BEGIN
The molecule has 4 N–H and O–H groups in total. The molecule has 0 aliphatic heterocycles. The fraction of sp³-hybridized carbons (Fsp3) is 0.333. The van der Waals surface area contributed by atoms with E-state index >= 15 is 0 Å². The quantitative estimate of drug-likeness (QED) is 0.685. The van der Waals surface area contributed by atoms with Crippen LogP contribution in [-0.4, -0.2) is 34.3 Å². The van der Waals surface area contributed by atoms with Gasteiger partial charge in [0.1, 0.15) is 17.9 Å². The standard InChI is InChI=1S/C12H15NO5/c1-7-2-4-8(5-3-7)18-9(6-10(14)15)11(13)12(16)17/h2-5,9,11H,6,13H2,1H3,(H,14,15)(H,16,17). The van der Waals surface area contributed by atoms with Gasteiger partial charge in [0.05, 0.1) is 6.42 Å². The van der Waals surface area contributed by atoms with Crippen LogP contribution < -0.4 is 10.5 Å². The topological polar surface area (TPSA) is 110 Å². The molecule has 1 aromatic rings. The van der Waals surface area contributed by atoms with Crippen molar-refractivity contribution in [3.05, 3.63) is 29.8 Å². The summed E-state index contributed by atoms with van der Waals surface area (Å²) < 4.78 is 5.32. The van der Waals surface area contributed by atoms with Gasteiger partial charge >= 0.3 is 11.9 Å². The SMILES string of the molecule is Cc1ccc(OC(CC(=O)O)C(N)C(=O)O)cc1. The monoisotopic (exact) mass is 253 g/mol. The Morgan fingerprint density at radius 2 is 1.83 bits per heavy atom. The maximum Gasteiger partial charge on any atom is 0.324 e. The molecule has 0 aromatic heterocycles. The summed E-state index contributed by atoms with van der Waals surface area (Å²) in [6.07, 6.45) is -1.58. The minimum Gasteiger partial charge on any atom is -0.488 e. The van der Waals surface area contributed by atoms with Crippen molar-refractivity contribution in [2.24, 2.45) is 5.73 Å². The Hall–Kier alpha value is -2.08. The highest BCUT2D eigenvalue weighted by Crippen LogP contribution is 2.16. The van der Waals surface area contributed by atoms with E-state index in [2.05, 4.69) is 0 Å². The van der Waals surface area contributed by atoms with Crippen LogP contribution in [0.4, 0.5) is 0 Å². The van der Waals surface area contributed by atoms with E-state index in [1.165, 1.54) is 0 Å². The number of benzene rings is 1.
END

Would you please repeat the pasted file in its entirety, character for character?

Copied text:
The molecule has 4 N–H and O–H groups in total. The molecule has 0 aliphatic heterocycles. The fraction of sp³-hybridized carbons (Fsp3) is 0.333. The van der Waals surface area contributed by atoms with E-state index >= 15 is 0 Å². The quantitative estimate of drug-likeness (QED) is 0.685. The van der Waals surface area contributed by atoms with Crippen LogP contribution in [-0.4, -0.2) is 34.3 Å². The van der Waals surface area contributed by atoms with Gasteiger partial charge in [0.1, 0.15) is 17.9 Å². The standard InChI is InChI=1S/C12H15NO5/c1-7-2-4-8(5-3-7)18-9(6-10(14)15)11(13)12(16)17/h2-5,9,11H,6,13H2,1H3,(H,14,15)(H,16,17). The van der Waals surface area contributed by atoms with Gasteiger partial charge in [0.05, 0.1) is 6.42 Å². The van der Waals surface area contributed by atoms with Crippen LogP contribution < -0.4 is 10.5 Å². The topological polar surface area (TPSA) is 110 Å². The molecule has 1 aromatic rings. The van der Waals surface area contributed by atoms with Crippen molar-refractivity contribution in [3.05, 3.63) is 29.8 Å². The summed E-state index contributed by atoms with van der Waals surface area (Å²) < 4.78 is 5.32. The van der Waals surface area contributed by atoms with Gasteiger partial charge >= 0.3 is 11.9 Å². The SMILES string of the molecule is Cc1ccc(OC(CC(=O)O)C(N)C(=O)O)cc1. The monoisotopic (exact) mass is 253 g/mol. The Morgan fingerprint density at radius 2 is 1.83 bits per heavy atom. The maximum Gasteiger partial charge on any atom is 0.324 e. The molecule has 0 aromatic heterocycles. The summed E-state index contributed by atoms with van der Waals surface area (Å²) in [6.07, 6.45) is -1.58. The minimum Gasteiger partial charge on any atom is -0.488 e. The van der Waals surface area contributed by atoms with Crippen molar-refractivity contribution in [2.24, 2.45) is 5.73 Å². The Hall–Kier alpha value is -2.08. The highest BCUT2D eigenvalue weighted by Crippen LogP contribution is 2.16. The van der Waals surface area contributed by atoms with E-state index in [2.05, 4.69) is 0 Å². The van der Waals surface area contributed by atoms with Crippen LogP contribution in [0.4, 0.5) is 0 Å². The van der Waals surface area contributed by atoms with E-state index in [1.165, 1.54) is 0 Å². The number of benzene rings is 1.